CoreLogic Home Prices Show First Increase in 10 Months

House prices reflected in CoreLogic’s March Home Price Index which was released today increased on a month-over-month basis for the first time in nearly a year.  The Index which measures home prices including sales of distressed properties increased by 0.6 percent from February, the first such increase since July 2011.  The Index, however, was down the by the identical number from the Index in March 2011.  When distressed sales (short sales and sales of lender-owned properties (REO)) are excluded, the month-over-month number was up for the third consecutive month and was 0.9 percent higher than the corresponding number in March 2011.

The national HPI including distressed sales has decreased 33.7 percent from its peak in April 2006 to present.  When distressed sales are excluded the peak-to-current change in the HPI was -24.5 percent.

“This spring the housing market is responding to an improving balance between real estate supply and demand which is causing stabilization in house prices,” said Mark Fleming, chief economist for CoreLogic. “Although this has been the case in each of the last two years, the difference this year is that stabilization is occurring without the support of tax credits and in spite of a declining share of REO sales.”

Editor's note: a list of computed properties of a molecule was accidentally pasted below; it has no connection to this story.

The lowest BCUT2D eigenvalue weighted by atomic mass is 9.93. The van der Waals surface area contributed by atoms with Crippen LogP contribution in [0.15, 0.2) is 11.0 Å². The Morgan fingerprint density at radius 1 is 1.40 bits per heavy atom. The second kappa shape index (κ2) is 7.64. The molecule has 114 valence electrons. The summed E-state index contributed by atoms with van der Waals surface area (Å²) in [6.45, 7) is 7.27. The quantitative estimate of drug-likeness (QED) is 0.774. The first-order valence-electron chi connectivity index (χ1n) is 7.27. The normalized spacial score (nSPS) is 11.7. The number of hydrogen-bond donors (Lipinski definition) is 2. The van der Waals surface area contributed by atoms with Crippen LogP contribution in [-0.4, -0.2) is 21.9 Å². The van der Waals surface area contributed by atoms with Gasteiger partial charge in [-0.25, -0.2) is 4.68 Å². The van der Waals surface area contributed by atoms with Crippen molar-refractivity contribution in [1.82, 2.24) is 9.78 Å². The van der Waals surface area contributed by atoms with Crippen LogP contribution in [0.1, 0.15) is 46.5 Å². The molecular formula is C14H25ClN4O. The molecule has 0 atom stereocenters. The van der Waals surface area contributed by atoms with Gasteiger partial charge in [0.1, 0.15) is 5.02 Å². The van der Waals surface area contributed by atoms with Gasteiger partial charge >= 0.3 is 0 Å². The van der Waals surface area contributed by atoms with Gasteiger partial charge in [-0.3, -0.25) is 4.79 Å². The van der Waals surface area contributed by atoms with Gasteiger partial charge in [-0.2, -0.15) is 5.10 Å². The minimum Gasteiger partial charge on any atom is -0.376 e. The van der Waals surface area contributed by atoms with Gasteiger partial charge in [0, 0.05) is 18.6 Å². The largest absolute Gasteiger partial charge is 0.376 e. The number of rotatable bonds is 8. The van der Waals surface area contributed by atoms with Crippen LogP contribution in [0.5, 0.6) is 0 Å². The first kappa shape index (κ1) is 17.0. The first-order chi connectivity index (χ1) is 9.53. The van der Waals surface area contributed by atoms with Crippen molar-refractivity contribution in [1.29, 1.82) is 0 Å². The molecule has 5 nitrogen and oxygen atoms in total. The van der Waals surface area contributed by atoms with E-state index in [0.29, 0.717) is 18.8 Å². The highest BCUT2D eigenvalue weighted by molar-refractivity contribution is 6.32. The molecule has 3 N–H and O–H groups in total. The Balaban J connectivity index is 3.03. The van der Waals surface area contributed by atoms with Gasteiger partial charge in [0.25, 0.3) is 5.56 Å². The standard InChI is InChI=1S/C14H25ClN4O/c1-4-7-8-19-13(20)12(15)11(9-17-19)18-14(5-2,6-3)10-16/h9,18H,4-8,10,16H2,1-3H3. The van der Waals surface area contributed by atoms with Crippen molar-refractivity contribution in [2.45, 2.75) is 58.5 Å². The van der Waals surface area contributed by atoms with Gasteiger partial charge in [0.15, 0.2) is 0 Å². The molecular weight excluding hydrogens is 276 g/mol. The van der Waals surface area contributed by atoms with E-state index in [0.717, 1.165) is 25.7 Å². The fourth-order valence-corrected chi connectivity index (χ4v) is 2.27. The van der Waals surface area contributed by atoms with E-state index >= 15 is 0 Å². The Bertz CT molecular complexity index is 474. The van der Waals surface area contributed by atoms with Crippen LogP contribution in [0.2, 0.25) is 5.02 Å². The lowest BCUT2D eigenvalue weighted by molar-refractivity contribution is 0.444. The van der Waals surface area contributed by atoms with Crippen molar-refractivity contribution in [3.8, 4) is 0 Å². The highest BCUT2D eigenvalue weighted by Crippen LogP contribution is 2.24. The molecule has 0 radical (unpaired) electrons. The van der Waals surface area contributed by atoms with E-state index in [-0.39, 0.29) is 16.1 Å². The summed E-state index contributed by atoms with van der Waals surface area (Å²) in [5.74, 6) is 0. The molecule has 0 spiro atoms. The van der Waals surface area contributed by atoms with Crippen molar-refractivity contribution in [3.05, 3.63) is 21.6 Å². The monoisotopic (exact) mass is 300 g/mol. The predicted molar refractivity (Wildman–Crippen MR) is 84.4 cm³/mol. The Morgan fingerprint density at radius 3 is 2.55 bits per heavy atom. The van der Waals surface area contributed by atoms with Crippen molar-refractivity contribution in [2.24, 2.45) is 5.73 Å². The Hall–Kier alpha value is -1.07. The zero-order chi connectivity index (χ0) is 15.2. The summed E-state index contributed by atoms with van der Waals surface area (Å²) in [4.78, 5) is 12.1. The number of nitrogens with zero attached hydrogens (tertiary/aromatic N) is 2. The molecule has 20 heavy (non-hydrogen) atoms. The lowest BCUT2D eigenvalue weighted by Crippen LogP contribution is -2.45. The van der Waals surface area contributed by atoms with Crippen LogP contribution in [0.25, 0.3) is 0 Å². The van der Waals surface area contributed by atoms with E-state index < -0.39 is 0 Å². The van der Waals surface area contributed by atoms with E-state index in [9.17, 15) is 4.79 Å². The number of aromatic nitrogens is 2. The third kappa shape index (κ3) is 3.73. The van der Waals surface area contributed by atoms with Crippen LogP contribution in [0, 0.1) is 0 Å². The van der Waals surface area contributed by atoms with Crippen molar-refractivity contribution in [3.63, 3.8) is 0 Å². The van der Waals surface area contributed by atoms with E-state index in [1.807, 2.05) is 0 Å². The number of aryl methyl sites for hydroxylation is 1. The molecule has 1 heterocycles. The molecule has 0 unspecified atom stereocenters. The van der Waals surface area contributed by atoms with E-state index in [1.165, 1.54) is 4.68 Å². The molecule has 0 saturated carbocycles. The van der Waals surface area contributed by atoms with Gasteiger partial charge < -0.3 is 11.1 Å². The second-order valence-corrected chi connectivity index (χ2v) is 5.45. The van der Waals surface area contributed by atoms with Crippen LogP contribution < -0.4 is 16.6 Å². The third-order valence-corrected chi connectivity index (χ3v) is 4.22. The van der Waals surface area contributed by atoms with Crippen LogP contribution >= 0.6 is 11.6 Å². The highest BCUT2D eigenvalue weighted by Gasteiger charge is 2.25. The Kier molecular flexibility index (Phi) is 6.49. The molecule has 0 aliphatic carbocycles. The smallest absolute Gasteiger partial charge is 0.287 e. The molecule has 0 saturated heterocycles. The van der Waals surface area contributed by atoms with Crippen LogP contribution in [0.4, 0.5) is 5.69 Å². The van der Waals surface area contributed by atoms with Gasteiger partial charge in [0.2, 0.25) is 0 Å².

The states with the highest level of appreciation in the Index, including distressed sales, were Wyoming (+5.9 percent), West Virginia (+5.3 percent), and Arizona (+5.1 percent).  When distressed sales are not included the greatest appreciation occurred in Idaho (+5.4 percent) North Dakota (+5.1 percent), and South Carolina (+4.7 percent).

States with the largest decrease including distressed sales were Delaware (-10.6 percent), Illinois (-8.3 percent), and Alabama (-8.0 percent).  Excluding distressed sales the depreciation was greatest in Delaware (-7.6 percent), Alabama (-4.1 percent), and Nevada (-3.9 percent.)

Of the top 100 Core Based Statistical Areas as measured by population 57 had annual declines as of March, eight fewer than in February.

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